CIS 4307: File Permissions

Every directory and file on the system has an owner, and also an associated group. It also has a set of permission flags which specify separate read, write and execute permissions for the 'user' (owner), 'group', and 'other' (everyone else).

The 'ls' command shows the permissions and group associated with files when used with the -l option. An example of the output produced by 'ls -l' is shown below.

drwx------    2    richard    staff     2048    Jan  2 1997     private
drwxrws---    2    richard    staff     2048    Jan  2 1997     admin
-rw-rw----    2    richard    staff    12040    Aug 20 1996     admin/userinfo
drwxr-xr-x    3    richard    user      2048    May 13 09:27    public

Field 1:   a set of ten permission flags
Field 2:   link count
Field 3:   owner of the file
Field 4:   associated group for the file
Field 5:   size in bytes
Field 6-8: date of last modification (format varies, but always 3 fields)
Field 9:   name of file (possibly with path, depending on how ls was called)

The permission flags are read as follows (left to right)

Position Meaning
1 directory flag, 'd' if a directory, '-' if a normal file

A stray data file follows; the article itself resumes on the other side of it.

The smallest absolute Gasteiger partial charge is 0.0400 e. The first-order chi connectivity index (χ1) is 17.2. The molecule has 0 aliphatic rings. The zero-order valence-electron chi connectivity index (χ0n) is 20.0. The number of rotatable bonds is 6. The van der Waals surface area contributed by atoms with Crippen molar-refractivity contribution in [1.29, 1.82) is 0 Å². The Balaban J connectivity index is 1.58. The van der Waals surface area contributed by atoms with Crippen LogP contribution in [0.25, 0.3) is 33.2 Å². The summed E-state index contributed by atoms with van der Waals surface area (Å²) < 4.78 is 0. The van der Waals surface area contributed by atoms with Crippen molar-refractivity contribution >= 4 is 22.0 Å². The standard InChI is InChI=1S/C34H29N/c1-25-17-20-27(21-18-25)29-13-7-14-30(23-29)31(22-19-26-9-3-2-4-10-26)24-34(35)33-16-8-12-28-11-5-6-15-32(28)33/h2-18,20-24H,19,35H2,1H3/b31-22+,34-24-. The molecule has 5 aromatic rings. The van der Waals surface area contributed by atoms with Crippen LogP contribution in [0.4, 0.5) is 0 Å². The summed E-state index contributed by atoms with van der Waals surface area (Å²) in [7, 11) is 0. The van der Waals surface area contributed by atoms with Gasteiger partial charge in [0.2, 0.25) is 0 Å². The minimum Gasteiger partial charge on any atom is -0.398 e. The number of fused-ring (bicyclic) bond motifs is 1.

2,3,4 read, write, execute permission for User (Owner) of file
5,6,7 read, write, execute permission for Group
8,9,10 read, write, execute permission for Other

Value Meaning
- in any position means that flag is not set
r file is readable by owner, group or other
w file is writeable
x file is executable. Execute permission on a directory means you can list the files

chmod

The command to change the permission flags is "chmod". Only the owner of a file can change its permissions.

Usage: chmod [options] (who) (opcode) (permission) (filename)

Options:
Who: Opcode: Permission:

See the online manual pages for details of these commands on any particular system (e.g. "man chmod").

Examples of typical useage are given below:

chmod g+w myfile
give group write permission to "myfile", leaving all other permission flags alone

chmod g-rw myfile
remove read and write access to "myfile", leaving all other permission flags alone

chmod g+rwx mydir
give full group read/write access to directory "mydir"

chmod u=rw,go= privatefile
explicitly give user read/write access, and revoke all group and other access

chmod -R g+rw .
give group read write access to this directory, and everything inside of it (-R = recursive)